PRINT April 2013


“Intimate Collaborations”

View of “Dancing Around the Bride: Cage, Cunningham, Johns, Rauschenberg, and Duchamp,” 2012–13, Philadelphia Museum of Art. From left: Robert Rauschenberg, set for Tantric Geography, 1977; Jasper Johns, set for Walkaround Time, 1968. Photo: Constance Mensh.

SEVERAL YEARS AGO, I tried to persuade the artist Barbara Kruger to participate in an event I was organizing at the University of Southern California called “Contemporary Conversations.” Seeking to move beyond the staid format of most academic conferences, the event featured a series of unscripted dialogues among artists, critics, and curators. Kruger was reluctant to participate, telling me she was more interested in “the moments between or before” conference presentations—the things said backstage, shared among the audience, or discussed at the reception afterward—than in the presentations themselves. I countered that there could be no moments “in between” unless there was a main event: We needed to stage a public conversation in order to provoke private exchanges and impromptu responses.

Kruger ultimately agreed to speak, but her hesitation stayed with me, even long after the event. How, I wondered, could private or sotto voce exchanges become part of a shared public dialogue? And what, exactly, has happened to “official” institutional conversations that renders them less vibrant than what happens behind the scenes, offstage, or in sundry pockets of the audience?

I attempted a provisional answer by using the last morning of “Contemporary Conversations” for informal discussion in a Los Angeles art bar. By staging the meeting off-campus, I hoped to loosen the reins of professional hierarchy and academic posturing. But it was what followed our bar conversation that really changed the group’s dynamics: an impromptu visit to “Passages,” an exhibition by Walead Beshty at LAXART, a nearby alternative art space. “Passages” included a mirrored glass floor that became increasingly cracked as visitors stepped on it. According to the LAXART press release, Beshty’s floor functioned as a part of his ongoing investigation into “modernity’s transitory and indeterminate spaces.” But three members of our group—one professor, two graduate students, all women, and each wearing a skirt—had quite a different reaction to the installation. Each was palpably discomfited by the public exposure of their bodies that Beshty’s mirrored floor enacted. Rather than remaining on the margins of our group tour, the experience of the three women became a central component of our discussion, and in this way something that might have gone unspoken was suddenly brought into public discourse.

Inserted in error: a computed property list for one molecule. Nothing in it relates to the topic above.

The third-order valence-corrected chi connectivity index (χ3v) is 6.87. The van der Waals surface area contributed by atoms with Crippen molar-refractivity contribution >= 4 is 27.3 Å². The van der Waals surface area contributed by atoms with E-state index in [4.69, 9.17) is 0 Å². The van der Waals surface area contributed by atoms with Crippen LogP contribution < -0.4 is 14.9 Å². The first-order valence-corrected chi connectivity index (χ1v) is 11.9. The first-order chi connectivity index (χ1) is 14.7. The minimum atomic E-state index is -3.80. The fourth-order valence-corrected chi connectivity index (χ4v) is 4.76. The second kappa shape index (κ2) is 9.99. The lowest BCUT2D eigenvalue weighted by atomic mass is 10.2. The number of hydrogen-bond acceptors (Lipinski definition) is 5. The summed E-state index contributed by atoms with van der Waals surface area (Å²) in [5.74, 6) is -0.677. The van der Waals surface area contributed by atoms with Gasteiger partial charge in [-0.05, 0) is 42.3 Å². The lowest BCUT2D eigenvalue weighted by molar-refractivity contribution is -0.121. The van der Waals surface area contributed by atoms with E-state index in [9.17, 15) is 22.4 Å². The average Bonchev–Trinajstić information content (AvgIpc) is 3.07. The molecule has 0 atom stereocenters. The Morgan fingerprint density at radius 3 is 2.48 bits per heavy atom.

I found myself thinking about this episode during a recent weekend spent at another conference, this one titled “Intimate Collaborations.” Organized by the University of Pennsylvania scholar and critic Kaja Silverman, the conference was inspired by the exhibition “Dancing Around the Bride: Cage, Cunningham, Johns, Rauschenberg, and Duchamp” at the Philadelphia Museum of Art, an unprecedented examination of the role of collaboration in the work of five leading twentieth-century artists. The conference marked the second in a series of public events organized by Silverman in conjunction with a $1.5 million Distinguished Achievement Award from the Andrew W. Mellon Foundation. The award—the single largest prize in the humanities outside the Nobel—bespeaks Silverman’s extraordinary stature within the field.

For all Silverman’s prominence, however, she could not bring to pass a primary ambition of the conference. Initially conceived as a joint effort between the university and the museum, “Intimate Collaborations” was ultimately mounted entirely at the former. Tensions between the two establishments hovered just outside the official discourse of the conference, which studiously avoided any direct mention of a problem in working across institutional boundaries. But that knowledge surfaced in private exchanges among audience members, and in the conspicuous absence of any museum staff from the official conference program.